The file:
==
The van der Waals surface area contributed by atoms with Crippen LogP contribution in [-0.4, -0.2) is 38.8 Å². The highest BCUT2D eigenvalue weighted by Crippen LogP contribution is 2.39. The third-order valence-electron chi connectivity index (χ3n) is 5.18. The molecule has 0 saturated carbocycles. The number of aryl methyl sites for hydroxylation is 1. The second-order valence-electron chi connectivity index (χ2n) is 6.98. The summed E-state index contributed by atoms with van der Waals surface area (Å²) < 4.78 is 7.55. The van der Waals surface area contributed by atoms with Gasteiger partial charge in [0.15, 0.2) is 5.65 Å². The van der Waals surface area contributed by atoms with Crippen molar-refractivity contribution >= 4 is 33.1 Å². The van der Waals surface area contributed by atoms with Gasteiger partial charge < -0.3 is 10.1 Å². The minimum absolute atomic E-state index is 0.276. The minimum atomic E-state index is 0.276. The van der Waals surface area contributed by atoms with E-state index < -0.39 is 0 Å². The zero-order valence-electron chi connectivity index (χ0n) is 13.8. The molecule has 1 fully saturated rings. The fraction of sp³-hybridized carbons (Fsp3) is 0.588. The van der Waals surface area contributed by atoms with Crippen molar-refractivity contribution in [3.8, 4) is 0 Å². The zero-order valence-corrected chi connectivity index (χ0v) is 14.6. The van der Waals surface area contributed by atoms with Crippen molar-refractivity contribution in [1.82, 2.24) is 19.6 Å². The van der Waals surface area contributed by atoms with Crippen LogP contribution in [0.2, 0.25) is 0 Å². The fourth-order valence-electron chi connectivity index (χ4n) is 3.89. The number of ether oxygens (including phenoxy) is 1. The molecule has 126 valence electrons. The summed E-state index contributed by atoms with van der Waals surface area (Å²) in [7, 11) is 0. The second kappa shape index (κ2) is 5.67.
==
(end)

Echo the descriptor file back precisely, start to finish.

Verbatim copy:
The van der Waals surface area contributed by atoms with Crippen LogP contribution in [-0.4, -0.2) is 38.8 Å². The highest BCUT2D eigenvalue weighted by Crippen LogP contribution is 2.39. The third-order valence-electron chi connectivity index (χ3n) is 5.18. The molecule has 0 saturated carbocycles. The number of aryl methyl sites for hydroxylation is 1. The second-order valence-electron chi connectivity index (χ2n) is 6.98. The summed E-state index contributed by atoms with van der Waals surface area (Å²) < 4.78 is 7.55. The van der Waals surface area contributed by atoms with Gasteiger partial charge in [0.15, 0.2) is 5.65 Å². The van der Waals surface area contributed by atoms with Crippen molar-refractivity contribution >= 4 is 33.1 Å². The van der Waals surface area contributed by atoms with Gasteiger partial charge < -0.3 is 10.1 Å². The minimum absolute atomic E-state index is 0.276. The minimum atomic E-state index is 0.276. The van der Waals surface area contributed by atoms with E-state index < -0.39 is 0 Å². The zero-order valence-electron chi connectivity index (χ0n) is 13.8. The molecule has 1 fully saturated rings. The fraction of sp³-hybridized carbons (Fsp3) is 0.588. The van der Waals surface area contributed by atoms with Crippen molar-refractivity contribution in [3.8, 4) is 0 Å². The zero-order valence-corrected chi connectivity index (χ0v) is 14.6. The van der Waals surface area contributed by atoms with Crippen molar-refractivity contribution in [1.82, 2.24) is 19.6 Å². The van der Waals surface area contributed by atoms with Crippen LogP contribution in [0.2, 0.25) is 0 Å². The fourth-order valence-electron chi connectivity index (χ4n) is 3.89. The number of ether oxygens (including phenoxy) is 1. The molecule has 126 valence electrons. The summed E-state index contributed by atoms with van der Waals surface area (Å²) in [7, 11) is 0. The second kappa shape index (κ2) is 5.67.